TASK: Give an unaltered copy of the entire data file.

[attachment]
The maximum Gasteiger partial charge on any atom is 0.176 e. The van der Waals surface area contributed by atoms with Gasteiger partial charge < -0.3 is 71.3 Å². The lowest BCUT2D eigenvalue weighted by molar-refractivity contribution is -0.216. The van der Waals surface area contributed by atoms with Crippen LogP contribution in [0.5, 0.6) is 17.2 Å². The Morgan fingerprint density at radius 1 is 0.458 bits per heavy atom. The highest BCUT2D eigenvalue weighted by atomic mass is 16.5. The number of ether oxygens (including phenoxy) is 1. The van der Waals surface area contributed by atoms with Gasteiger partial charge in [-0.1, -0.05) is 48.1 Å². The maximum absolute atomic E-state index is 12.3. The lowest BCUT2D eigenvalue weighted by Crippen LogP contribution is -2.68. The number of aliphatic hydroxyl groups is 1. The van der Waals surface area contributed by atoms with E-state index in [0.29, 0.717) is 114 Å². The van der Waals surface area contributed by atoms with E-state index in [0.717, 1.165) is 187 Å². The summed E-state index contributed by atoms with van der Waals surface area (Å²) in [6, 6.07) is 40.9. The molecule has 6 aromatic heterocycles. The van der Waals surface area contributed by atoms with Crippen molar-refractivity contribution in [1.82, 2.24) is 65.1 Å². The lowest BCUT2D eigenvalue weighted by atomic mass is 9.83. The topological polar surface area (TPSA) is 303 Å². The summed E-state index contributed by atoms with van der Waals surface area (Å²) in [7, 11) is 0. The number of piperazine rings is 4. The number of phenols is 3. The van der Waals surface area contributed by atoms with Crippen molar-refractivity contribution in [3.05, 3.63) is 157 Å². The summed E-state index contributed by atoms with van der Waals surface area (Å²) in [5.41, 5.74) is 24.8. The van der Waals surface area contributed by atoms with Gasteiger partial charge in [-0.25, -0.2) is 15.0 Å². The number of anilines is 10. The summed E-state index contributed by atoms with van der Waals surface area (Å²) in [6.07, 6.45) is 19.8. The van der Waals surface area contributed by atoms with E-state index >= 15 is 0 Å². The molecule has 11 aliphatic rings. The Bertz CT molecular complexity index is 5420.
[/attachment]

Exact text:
The maximum Gasteiger partial charge on any atom is 0.176 e. The van der Waals surface area contributed by atoms with Gasteiger partial charge < -0.3 is 71.3 Å². The lowest BCUT2D eigenvalue weighted by molar-refractivity contribution is -0.216. The van der Waals surface area contributed by atoms with Crippen LogP contribution in [0.5, 0.6) is 17.2 Å². The Morgan fingerprint density at radius 1 is 0.458 bits per heavy atom. The highest BCUT2D eigenvalue weighted by atomic mass is 16.5. The number of ether oxygens (including phenoxy) is 1. The van der Waals surface area contributed by atoms with Gasteiger partial charge in [-0.1, -0.05) is 48.1 Å². The maximum absolute atomic E-state index is 12.3. The lowest BCUT2D eigenvalue weighted by Crippen LogP contribution is -2.68. The number of aliphatic hydroxyl groups is 1. The van der Waals surface area contributed by atoms with E-state index in [0.29, 0.717) is 114 Å². The van der Waals surface area contributed by atoms with E-state index in [0.717, 1.165) is 187 Å². The summed E-state index contributed by atoms with van der Waals surface area (Å²) in [6, 6.07) is 40.9. The molecule has 6 aromatic heterocycles. The van der Waals surface area contributed by atoms with Crippen molar-refractivity contribution in [1.82, 2.24) is 65.1 Å². The lowest BCUT2D eigenvalue weighted by atomic mass is 9.83. The topological polar surface area (TPSA) is 303 Å². The summed E-state index contributed by atoms with van der Waals surface area (Å²) in [7, 11) is 0. The number of piperazine rings is 4. The number of phenols is 3. The van der Waals surface area contributed by atoms with Crippen molar-refractivity contribution in [3.05, 3.63) is 157 Å². The summed E-state index contributed by atoms with van der Waals surface area (Å²) in [5.41, 5.74) is 24.8. The van der Waals surface area contributed by atoms with Gasteiger partial charge in [-0.25, -0.2) is 15.0 Å². The number of anilines is 10. The summed E-state index contributed by atoms with van der Waals surface area (Å²) in [6.07, 6.45) is 19.8. The van der Waals surface area contributed by atoms with E-state index >= 15 is 0 Å². The molecule has 11 aliphatic rings. The Bertz CT molecular complexity index is 5420.